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Technology Law AnalysisAugust 26, 2011
Clarification to the Indian Data Protection Laws
In April 2011, the Government of India had notified the “Information Technology (Reasonable security practices and procedures and sensitive personal data or information) Rules, 2011” (“Rules”) under Section 43A of the Information Technology Act, 2000 (“Act”). These Rules were notified in furtherance of Section 43A for protection of individual data. Though these Rules were reformatory in nature, there were quite a few gray areas with respect to its applicability. We had undertaken an analysis of the same vide our hotline1 dated June 18, 2011,
In view of these gray areas and industry concerns raised with regard to its applicability, the Ministry of Communications and Information Technology on August 24, 2011 issued a Press Note clarifying some of the provisions of these Rules.CLARIFICATIONS:
The Rules are regarding sensitive personal data or information2 (“SPDI”) and are applicable to body corporate or any person located in India.
Analysis: The Rules had used the expressions “information”, “personal information” and “Sensitive Data and Information” interchangeably, leading to confusion as to which provisions would apply to what type of information. Section 43A under which the Rules have been issued, relates only to SPDI. The Press Note now clarifies that the Rules apply only in relation to SPDI.
Further, it has also been clarified that the Rules would only apply to body corporates or persons located in India. We have examined below different scenarios in relation to the applicability of these Rules, in view of the clarification issued:
i. In case of the body corporate located in India, the Rules will apply, irrespective of the location of the computer resource (i.e whether in India or abroad) and irrespective of the residential status of individuals;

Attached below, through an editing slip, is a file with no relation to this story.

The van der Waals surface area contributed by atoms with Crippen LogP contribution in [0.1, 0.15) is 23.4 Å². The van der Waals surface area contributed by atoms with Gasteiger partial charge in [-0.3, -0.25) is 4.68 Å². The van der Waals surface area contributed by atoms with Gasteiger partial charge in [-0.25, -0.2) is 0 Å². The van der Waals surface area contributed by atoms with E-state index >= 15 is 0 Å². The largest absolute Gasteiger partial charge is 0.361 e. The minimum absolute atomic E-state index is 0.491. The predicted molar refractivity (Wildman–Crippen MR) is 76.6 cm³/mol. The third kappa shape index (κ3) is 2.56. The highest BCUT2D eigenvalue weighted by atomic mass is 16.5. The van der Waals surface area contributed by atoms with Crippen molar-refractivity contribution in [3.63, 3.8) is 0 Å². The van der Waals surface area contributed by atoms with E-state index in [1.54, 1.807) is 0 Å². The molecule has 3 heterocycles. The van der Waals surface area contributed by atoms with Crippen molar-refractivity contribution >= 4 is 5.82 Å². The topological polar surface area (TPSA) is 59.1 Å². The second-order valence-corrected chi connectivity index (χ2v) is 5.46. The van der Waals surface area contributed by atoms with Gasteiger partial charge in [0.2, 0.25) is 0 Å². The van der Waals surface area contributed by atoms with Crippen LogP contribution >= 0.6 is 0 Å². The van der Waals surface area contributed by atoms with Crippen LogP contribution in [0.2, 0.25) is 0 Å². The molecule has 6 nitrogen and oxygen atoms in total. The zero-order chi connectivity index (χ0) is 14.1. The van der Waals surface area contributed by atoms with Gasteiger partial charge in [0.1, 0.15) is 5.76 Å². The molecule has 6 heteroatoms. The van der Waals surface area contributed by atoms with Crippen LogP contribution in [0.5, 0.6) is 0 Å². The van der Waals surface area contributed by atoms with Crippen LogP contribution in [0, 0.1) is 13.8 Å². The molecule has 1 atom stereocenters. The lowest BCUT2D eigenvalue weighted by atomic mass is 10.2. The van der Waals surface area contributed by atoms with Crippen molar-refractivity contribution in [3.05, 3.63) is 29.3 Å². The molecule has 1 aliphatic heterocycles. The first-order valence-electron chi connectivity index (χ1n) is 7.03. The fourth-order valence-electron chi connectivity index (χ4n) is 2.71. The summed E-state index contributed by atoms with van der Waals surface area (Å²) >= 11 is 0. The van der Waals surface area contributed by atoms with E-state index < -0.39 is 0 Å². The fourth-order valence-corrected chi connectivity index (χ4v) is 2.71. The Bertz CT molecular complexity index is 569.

ii. In case the body corporate is located abroad but a computer resource is located in India, then from a bare reading of Section 43A with Section 75, it appears that the provisions of the Act shall apply but the Press Note seems to suggest that the Rules will not apply to such a body corporate located abroad. Thus it will be interesting to see if the regulators / judiciary interpret the Rules so as to make a non Indian entity liable for contravention of the Act, when the Rules per se are not applicable to such entity.
iii. The Press Note states that the Rules will apply when the person is located in India. However, the Press Note does not clarify whether “person” as used therein in relation to applicability refers to “natural individuals”, or the data collector. Assuming it refers to “natural individuals”, then, even if the body corporate is located abroad handling data of individuals located in India through a computer resource located in India, the Rules may still apply.
· PROVIDER OF INFORMATION:
In the Rules the expression “provider of information” has been used in certain provisions, which had created confusion whether regulators intend to distinguish between the ‘individuals providing SPDI’ and ‘entities that collect such information and provide to another entity’. Now it has been clarified that ‘”provider of information” shall mean those natural persons who provide SPDI to a body corporate.